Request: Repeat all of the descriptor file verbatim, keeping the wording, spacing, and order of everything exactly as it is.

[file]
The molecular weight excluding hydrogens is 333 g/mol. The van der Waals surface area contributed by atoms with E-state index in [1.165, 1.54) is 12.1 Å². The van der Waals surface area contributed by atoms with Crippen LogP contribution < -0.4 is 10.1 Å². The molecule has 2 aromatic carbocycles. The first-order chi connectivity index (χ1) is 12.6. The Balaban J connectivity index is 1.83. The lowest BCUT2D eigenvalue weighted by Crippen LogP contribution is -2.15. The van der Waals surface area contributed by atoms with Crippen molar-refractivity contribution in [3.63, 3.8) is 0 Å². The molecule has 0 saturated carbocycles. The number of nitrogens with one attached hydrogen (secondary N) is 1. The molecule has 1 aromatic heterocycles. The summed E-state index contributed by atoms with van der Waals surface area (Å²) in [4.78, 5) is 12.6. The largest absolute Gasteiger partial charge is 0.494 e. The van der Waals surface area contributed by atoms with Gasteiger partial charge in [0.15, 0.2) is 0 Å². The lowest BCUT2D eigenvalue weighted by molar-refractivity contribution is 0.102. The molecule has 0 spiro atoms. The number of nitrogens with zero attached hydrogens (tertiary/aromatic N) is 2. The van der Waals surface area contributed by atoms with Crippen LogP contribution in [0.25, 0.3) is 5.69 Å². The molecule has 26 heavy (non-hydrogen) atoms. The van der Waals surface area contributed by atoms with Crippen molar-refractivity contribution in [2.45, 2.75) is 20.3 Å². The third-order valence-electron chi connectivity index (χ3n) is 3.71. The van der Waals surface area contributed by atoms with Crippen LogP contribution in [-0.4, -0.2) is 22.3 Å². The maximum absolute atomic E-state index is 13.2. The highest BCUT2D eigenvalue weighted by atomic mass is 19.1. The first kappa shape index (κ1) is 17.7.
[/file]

The molecular weight excluding hydrogens is 333 g/mol. The van der Waals surface area contributed by atoms with E-state index in [1.165, 1.54) is 12.1 Å². The van der Waals surface area contributed by atoms with Crippen LogP contribution < -0.4 is 10.1 Å². The molecule has 2 aromatic carbocycles. The first-order chi connectivity index (χ1) is 12.6. The Balaban J connectivity index is 1.83. The lowest BCUT2D eigenvalue weighted by Crippen LogP contribution is -2.15. The van der Waals surface area contributed by atoms with Crippen molar-refractivity contribution in [3.63, 3.8) is 0 Å². The molecule has 0 saturated carbocycles. The number of nitrogens with one attached hydrogen (secondary N) is 1. The molecule has 1 aromatic heterocycles. The summed E-state index contributed by atoms with van der Waals surface area (Å²) in [4.78, 5) is 12.6. The largest absolute Gasteiger partial charge is 0.494 e. The van der Waals surface area contributed by atoms with Gasteiger partial charge in [0.15, 0.2) is 0 Å². The lowest BCUT2D eigenvalue weighted by molar-refractivity contribution is 0.102. The molecule has 0 spiro atoms. The number of nitrogens with zero attached hydrogens (tertiary/aromatic N) is 2. The van der Waals surface area contributed by atoms with Crippen LogP contribution in [0.25, 0.3) is 5.69 Å². The molecule has 26 heavy (non-hydrogen) atoms. The van der Waals surface area contributed by atoms with Crippen molar-refractivity contribution in [2.45, 2.75) is 20.3 Å². The third-order valence-electron chi connectivity index (χ3n) is 3.71. The van der Waals surface area contributed by atoms with Crippen LogP contribution in [-0.4, -0.2) is 22.3 Å². The maximum absolute atomic E-state index is 13.2. The highest BCUT2D eigenvalue weighted by atomic mass is 19.1. The first kappa shape index (κ1) is 17.7.